Cricket season opens in Chicago

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The Bear's Jay Cutler shows off his cricket chops in England. (Brian Cassella/Chicago Tribune 2011)

"Cricket is the only sport in the world that has gentlemanly conduct written into the laws. Part of my gospel is: It's the game first; then it's the team; then it's the player. You're last. And don't ever forget it." (Smithsonian Magazine/October, 2006)

According to Smithsonian Magazine, before baseball, cricket was America's national pastime. Cricket was mentioned as far back as 1709. The first public mention of cricket in the United States was in a 1751 newspaper article. The first international sporting event in the modern world was a cricket match between Canada and the United States in 1844.

Abraham Lincoln attended a cricket match in Chicago in 1849. The Smithsonian states that by the mid 1800's over 10,000 people were playing the game and it had mass appeal. Baseball would eventually replace cricket as Americas national pastime.

Cricket, like baseball, has eleven man teams, bats, and balls. The rules are different and the game appears much harder to play. There is one other similarity. A good bowler (pitcher) can lob a ball at 95 mph, the same as a baseball.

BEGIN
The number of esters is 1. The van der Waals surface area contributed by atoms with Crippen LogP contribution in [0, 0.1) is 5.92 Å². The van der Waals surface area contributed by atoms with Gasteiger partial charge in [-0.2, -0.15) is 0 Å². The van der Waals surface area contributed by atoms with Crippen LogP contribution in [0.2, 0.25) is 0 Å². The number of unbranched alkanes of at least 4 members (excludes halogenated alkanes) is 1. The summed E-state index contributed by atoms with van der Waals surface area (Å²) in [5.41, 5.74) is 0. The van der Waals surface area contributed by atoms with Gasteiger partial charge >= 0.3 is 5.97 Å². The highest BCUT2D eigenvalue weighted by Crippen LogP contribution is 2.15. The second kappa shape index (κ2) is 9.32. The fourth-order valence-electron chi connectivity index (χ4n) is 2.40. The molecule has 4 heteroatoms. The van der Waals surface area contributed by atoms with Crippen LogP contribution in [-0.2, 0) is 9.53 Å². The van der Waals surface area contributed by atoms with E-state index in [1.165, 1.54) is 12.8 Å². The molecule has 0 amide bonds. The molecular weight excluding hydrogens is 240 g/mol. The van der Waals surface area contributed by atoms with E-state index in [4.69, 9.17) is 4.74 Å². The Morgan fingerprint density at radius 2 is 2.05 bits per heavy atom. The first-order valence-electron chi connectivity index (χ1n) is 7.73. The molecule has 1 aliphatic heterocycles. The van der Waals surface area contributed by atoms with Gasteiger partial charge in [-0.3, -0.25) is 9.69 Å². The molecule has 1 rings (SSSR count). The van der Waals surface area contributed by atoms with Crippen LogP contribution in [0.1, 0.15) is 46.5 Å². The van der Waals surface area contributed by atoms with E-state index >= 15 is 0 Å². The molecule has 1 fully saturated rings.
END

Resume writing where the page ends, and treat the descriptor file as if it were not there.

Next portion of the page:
For more information on the history, evolution, rules, and play you can read the Smithsonian article or go to Wikipedia.

A few years ago I read about cricket leagues playing in Washington Park. Most are made up of Pakistani, Indian, Australia, New Zealand, other south Asian countries, and Caribbean countries. Most, if not all, are former British Commonwealth nations.

The game evolved from a gentleman's game of rectitude to allowable trash talking called sledging. In enlightened nations, where sports gambling is legal, cricket is a favored betting sport. There are several online gaming sites that take wagers on cricket matches.

A recent email press release announced the opening of cricket season this week.

There are two major leagues in the Chicago area, The Midwest Cricket Conference and The American Cricket Conference. They play all over Chicagoland. City games are held in Washington Park, which is the only Chicago park to have dedicated cricket pitches (fields). Other games are held in Glendale Heights, Hanover Park, Carol Stream, Barrington, and Addison, among others.

The photo gallery is a game between the MWCA Dragons and the Hustle XI.

A member of the Dragons tried to explain the game and rules. I was confused. One thing he did repeat several times is cricket is not like baseball. A match can last for four or five hours, with a one half hour break. There were four other matches scheduled for the morning and afternoon at Washington Park.

For schedules see the websites above.

 

 

 

 

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